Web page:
Money Grows On Trees.

Not Investing Loses You Money

Money and the purchasing power associated with it are never stagnant. Either you are gaining or losing money, and over a long time, you will lose money if you let it sit around in a bank account. The cause of your money losing its purchasing power is due in part to inflation. Inflation is more or less controlled by the Federal Reserve, and their goal is to average inflation out at 2% over the long term. Saving cash definitely has its place in a financial strategy, but with the purchasing power decreasing over time you need to try and find a way to keep your money's value up. A solid nest egg in today's terms might be next to nothing a few decades down the line.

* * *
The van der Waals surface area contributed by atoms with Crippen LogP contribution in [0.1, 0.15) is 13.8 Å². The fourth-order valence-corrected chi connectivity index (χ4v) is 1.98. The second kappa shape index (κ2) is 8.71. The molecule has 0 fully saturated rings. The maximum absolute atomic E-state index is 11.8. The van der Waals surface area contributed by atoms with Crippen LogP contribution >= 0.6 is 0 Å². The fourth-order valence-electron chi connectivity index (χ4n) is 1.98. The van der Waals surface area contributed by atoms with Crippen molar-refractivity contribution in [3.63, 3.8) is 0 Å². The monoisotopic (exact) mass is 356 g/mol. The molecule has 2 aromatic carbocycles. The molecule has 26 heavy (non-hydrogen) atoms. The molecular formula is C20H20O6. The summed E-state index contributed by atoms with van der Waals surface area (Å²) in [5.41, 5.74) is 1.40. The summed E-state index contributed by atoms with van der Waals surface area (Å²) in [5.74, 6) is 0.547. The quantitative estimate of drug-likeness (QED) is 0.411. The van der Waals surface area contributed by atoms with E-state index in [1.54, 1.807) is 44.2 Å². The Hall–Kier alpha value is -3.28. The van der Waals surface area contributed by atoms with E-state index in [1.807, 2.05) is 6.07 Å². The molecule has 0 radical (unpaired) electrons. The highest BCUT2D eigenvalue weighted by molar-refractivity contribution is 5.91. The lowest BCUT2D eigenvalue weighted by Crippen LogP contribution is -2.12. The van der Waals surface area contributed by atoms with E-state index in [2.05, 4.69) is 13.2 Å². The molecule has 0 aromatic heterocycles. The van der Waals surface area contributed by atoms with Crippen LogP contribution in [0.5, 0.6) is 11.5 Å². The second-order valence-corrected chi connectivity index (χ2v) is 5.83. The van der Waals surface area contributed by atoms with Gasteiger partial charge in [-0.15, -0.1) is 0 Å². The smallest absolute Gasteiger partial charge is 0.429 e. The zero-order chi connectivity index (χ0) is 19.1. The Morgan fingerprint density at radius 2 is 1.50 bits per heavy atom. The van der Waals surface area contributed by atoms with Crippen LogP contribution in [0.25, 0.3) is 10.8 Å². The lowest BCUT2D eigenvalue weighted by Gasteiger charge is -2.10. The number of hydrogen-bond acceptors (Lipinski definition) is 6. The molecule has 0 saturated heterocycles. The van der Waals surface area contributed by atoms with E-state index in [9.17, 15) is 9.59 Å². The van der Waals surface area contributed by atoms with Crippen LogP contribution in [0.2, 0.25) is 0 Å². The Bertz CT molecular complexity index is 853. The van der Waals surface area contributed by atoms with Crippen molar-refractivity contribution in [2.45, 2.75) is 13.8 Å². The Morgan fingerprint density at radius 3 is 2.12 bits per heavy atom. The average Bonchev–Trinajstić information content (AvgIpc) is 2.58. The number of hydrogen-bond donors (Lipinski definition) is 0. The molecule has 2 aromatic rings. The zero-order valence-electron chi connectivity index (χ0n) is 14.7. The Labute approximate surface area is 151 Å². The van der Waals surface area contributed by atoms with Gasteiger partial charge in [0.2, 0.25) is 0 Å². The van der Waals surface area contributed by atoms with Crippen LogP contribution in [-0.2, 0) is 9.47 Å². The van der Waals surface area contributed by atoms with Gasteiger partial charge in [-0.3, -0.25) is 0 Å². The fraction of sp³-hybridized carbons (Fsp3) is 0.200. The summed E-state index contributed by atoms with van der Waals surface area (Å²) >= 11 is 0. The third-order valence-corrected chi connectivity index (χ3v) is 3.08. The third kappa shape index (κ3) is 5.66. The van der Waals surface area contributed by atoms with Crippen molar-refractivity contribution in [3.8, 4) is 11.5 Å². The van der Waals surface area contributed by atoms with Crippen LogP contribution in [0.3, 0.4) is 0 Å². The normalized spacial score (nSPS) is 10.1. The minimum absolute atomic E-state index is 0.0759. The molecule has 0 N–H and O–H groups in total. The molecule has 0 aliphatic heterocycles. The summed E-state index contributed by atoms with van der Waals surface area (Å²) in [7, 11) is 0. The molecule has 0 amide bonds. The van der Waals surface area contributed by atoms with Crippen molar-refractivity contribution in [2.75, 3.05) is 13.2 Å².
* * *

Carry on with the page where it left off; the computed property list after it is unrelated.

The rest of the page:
Looking at the stock market or average housing prices is a decent way to observe how purchasing power decreases over time. Check out the average cost of a house with this graph. Here is another chunk of data from the Census Bureau, which echoes the same information. The amount needed to purchase a home in the 1960s or 70s is drastically different from the amount needed in the 2000s. The stock market follows the same trend of continually increasing in value. Just search for a graph of the S&P 500 for the life of the index. The cost of entry continues to rise; however, the important thing to notice is the rate of change in the stock market and real estate is greater than the inflation goal of the Federal Reserve. This means that investing for the long term will earn you more money than the rate of inflation will take away. By long term, I mean over a decade. I never go into an investment thinking that I will need to pull that money out within a ten year time period. There will be ups and downs, but in the long run, a good investment will make you more money than just sitting in a bank. The S&P 500 has an average annualized return of over 9%, which beats any bank's savings account rate that I have ever seen. I keep my investments simple because beating inflation does not have to be hard.